Light-based Internet one step closer
Researchers at the University of Toronto and Carleton University in Ottawa have taken a big step in the work to dev...
Researchers at the University of Toronto and Carleton University in Ottawa have taken a big step in the work to develop a supercharged Internet based entirely on light.
Professor Ted Sargent of U of T’s department of Electrical and Computer Engineering and his colleague Qiying Chen studied the optical properties of a new hybrid material in order to use one laser beam to direct another — a feature needed inside future fibre-optic networks.
Until now materials have failed to live up to theoretical predictions of the power of light to control light — a discrepancy known as the “Kuzyk quantum gap” in molecular nonlinear optics.
“Molecular materials used to switch light signals with light have been weaker than fundamental physics say they could be,” says Sargent in an article in the August 11 issue of University of Toronto News, written by Kristi Gourlay.
To breach the Kuzyk quantum gap, Gourlay reports, Carleton University chemistry professor Wayne Wang and his colleague Connie Kuang designed a material that combined nanometre-sized spherical particles with a designed class of polymer. The combination made a clear, smooth film designed to make light particles pick up each other’s patterns.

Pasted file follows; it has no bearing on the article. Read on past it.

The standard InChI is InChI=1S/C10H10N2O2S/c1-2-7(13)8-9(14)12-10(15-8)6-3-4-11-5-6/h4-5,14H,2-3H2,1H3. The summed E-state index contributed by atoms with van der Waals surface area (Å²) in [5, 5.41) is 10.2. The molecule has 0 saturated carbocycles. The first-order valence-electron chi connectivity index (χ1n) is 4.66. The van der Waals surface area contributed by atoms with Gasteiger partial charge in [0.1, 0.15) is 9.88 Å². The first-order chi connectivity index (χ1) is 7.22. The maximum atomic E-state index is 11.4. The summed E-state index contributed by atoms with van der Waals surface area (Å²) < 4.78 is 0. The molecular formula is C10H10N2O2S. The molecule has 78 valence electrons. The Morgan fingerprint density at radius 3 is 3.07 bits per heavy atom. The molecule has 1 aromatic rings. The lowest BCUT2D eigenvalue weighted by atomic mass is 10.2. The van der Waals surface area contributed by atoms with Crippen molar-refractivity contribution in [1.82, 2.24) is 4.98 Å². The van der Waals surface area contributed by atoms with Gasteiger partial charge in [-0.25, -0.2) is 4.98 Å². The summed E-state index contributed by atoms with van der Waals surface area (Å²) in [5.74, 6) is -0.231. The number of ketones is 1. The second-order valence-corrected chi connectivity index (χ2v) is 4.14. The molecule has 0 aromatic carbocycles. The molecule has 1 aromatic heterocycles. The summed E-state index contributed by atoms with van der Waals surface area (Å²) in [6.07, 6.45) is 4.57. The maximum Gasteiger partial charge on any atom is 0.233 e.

Sargent and his colleagues studied the optical properties of the hybrid material and found it was able to process information carried at telecommunications wavelengths — the infrared colours of light used in fibre-optic systems.
Experts anticipate that fibre-optic communication systems could relay signals around the global network with picosecond (one trillionth of a second) switching times. The result would be an internet 100 times faster than it is now.
In order to harness that kind of power, researchers need to find ways to avoid unnecessary conversions of signals between optical and electronic form.
Sargent’s research study was published in Nano Letters on August 11, 2004.